WASHINGTON, D.C. — The U.S. Supreme Court has no jurisdiction to hear an employer’s appeal of a class arbitration ruling because the original, two-part decision by the trial court was not appealable; however, if the high court decides to reach the merits, it should hold that the Federal Arbitration Act (FAA) doesn’t preempt state law, an employee argues in his respondent brief filed Aug. 30 in the high court (Lamps Plus, Inc., et al. v. Frank Varela, No. 17-988, U.S. Sup.).
WASHINGTON, D.C. — In a pair of Aug. 29 respondent briefs, Google LLC and a class with which it settled privacy claims tell the U.S. Supreme Court that cy pres settlements, when subject to certain guidelines, are a useful way to settle certain class actions, like the one below, in which distribution of funds to class members is infeasible (Theodore H. Frank, et al. v. Paloma Gaos, et al., No. 17-961, U.S. Sup.).
CINCINNATI — The admittance of expert testimony on the use of cell tower data to track mobile phones of robbery suspects does not taint the convictions of the suspects enough to overcome the wealth of other evidence against them, the Sixth Circuit U.S. Court of Appeals held Aug. 23 (United States v. Shawn Pearson, et al., Nos. 17-1724, 17-1962, 6th Cir., 2018 U.S. App. LEXIS 23797).
CHICAGO — An Illinois federal judge on Aug. 23 dismissed a class complaint by airline workers suing over the collection of their biometric data, ruling that their claims are preempted by the Railway Labor Act (RLA) and must be submitted to arbitration (Jennifer Miller, et al. v. Southwest Airlines Co., No. 18-86, N.D. Ill.).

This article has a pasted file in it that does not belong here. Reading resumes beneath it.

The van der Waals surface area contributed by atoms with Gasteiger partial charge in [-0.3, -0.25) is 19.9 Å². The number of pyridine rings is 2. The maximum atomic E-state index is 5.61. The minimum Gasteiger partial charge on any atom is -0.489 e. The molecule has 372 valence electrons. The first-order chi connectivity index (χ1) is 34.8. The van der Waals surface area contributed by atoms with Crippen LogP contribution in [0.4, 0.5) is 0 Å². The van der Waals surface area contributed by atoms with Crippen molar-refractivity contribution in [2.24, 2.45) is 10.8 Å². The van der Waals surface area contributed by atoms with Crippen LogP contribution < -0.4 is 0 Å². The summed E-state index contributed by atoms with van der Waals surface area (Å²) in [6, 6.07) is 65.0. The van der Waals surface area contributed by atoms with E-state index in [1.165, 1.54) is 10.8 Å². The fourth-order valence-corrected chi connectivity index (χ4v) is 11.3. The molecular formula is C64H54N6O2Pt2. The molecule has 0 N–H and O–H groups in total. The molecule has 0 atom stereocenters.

SEATTLE — Determining that a credit union placed its communications with certain technical witnesses at issue by citing them in its complaint over Eddie Bauer LLC’s data breach, a Washington federal judge on Aug. 23 deemed the work product privilege waived, leading him to grant in part the retailer’s motion to compel (Veridian Credit Union v. Eddie Bauer LLC, No. 2:17-cv-00356, W.D. Wash., 2018 U.S. Dist. LEXIS 143788).
DENVER — Two weeks after a Colorado federal magistrate judge recommended granting in part Chipotle Mexican Grill Inc.’s motion to dismiss a putative class action over a 2017 data breach, both the restaurant chain and the plaintiffs filed objections Aug. 15, raising arguments related to injury, choice of law and the economic-loss doctrine (Todd Gordon, et al. v. Chipotle Mexican Grill Inc., No. 1:17-cv-01415, D. Colo.).
SAN FRANCISCO — Two California statutes that apply to background checks performed on school bus drivers may “coexist because both acts are sufficiently clear” and any partial overlap does not render either “superfluous” or “unconstitutionally vague” as each statute “regulates information that the other does not,” the California Supreme Court ruled Aug. 20 (Eileen Connor v. First Student, Inc., et al., No. S229428, Calif. Sup., 2018 Cal. LEXIS 6266).
CHICAGO — Although a Seventh Circuit U.S. Court of Appeals panel on Aug. 16 found that electric usage data collection via smart meters qualifies as a search under the Fourth Amendment to the U.S. Constitution, it found such a search to be reasonable, and not requiring a warrant, because the data collection is of substantial interest to the Naperville, Ill., government (Naperville Smart Meter Awareness v. City of Naperville, No. 16-3766, 7th Cir., 2018 U.S. App. LEXIS 22834).
SAN FRANCISCO — Google Inc. was hit with a putative class complaint in California federal court Aug. 17 for “the surreptitious location tracking of millions of mobile phone users,” which a smartphone user says is contrary to the tech giant’s representations that users could opt out of such tracking via privacy settings on their devices (Napoleon Patacsil v. Google Inc., No. 3:18-cv-05062, N.D. Calif.).
PHILADELPHIA — Calling a plaintiff’s citation of additional authority inapplicable, J. Crew Group Inc. took the opportunity in an Aug. 16 response brief to highlight a recent ruling that it says bolsters its position that the suing customer has not established harm under the Fair and Accurate Credit Transactions Act (FACTA) because he did not allege that the credit card number digits printed on retail receipts were intercepted by anyone (Ahmed Kamal v. J. Crew Group Inc., et al., No. 17-2345 and 17-2453, 3rd Cir.).